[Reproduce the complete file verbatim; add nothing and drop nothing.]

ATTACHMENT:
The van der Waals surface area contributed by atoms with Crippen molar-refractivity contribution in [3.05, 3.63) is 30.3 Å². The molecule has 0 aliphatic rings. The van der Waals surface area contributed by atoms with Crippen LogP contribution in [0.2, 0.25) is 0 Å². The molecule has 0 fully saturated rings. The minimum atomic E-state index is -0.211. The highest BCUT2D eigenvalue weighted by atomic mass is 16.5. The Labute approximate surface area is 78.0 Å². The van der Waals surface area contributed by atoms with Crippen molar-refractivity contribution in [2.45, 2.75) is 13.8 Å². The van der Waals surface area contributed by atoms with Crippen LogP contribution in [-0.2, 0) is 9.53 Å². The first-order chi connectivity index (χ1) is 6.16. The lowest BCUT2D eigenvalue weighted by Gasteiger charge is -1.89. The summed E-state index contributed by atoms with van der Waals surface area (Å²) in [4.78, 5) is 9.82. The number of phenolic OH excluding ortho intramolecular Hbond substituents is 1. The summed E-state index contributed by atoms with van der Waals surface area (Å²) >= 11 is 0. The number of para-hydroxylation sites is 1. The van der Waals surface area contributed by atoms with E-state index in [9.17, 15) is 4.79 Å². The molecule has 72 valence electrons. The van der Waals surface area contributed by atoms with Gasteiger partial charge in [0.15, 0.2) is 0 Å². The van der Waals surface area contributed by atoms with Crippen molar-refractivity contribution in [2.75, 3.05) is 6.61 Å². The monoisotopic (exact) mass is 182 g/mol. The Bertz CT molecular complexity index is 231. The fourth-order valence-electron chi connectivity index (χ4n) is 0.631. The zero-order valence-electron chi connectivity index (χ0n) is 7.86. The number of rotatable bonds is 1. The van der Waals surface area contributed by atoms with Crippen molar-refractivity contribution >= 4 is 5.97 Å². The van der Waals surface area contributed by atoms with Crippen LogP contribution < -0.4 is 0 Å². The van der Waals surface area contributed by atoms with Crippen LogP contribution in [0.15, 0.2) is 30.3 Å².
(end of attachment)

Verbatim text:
The van der Waals surface area contributed by atoms with Crippen molar-refractivity contribution in [3.05, 3.63) is 30.3 Å². The molecule has 0 aliphatic rings. The van der Waals surface area contributed by atoms with Crippen LogP contribution in [0.2, 0.25) is 0 Å². The molecule has 0 fully saturated rings. The minimum atomic E-state index is -0.211. The highest BCUT2D eigenvalue weighted by atomic mass is 16.5. The Labute approximate surface area is 78.0 Å². The van der Waals surface area contributed by atoms with Crippen molar-refractivity contribution in [2.45, 2.75) is 13.8 Å². The van der Waals surface area contributed by atoms with Crippen LogP contribution in [-0.2, 0) is 9.53 Å². The first-order chi connectivity index (χ1) is 6.16. The lowest BCUT2D eigenvalue weighted by Gasteiger charge is -1.89. The summed E-state index contributed by atoms with van der Waals surface area (Å²) in [4.78, 5) is 9.82. The number of phenolic OH excluding ortho intramolecular Hbond substituents is 1. The summed E-state index contributed by atoms with van der Waals surface area (Å²) >= 11 is 0. The number of para-hydroxylation sites is 1. The van der Waals surface area contributed by atoms with E-state index in [9.17, 15) is 4.79 Å². The molecule has 72 valence electrons. The van der Waals surface area contributed by atoms with Gasteiger partial charge in [0.15, 0.2) is 0 Å². The van der Waals surface area contributed by atoms with Crippen molar-refractivity contribution in [2.75, 3.05) is 6.61 Å². The monoisotopic (exact) mass is 182 g/mol. The Bertz CT molecular complexity index is 231. The fourth-order valence-electron chi connectivity index (χ4n) is 0.631. The zero-order valence-electron chi connectivity index (χ0n) is 7.86. The number of rotatable bonds is 1. The van der Waals surface area contributed by atoms with Crippen molar-refractivity contribution >= 4 is 5.97 Å². The van der Waals surface area contributed by atoms with Crippen LogP contribution < -0.4 is 0 Å². The van der Waals surface area contributed by atoms with Crippen LogP contribution in [0.15, 0.2) is 30.3 Å².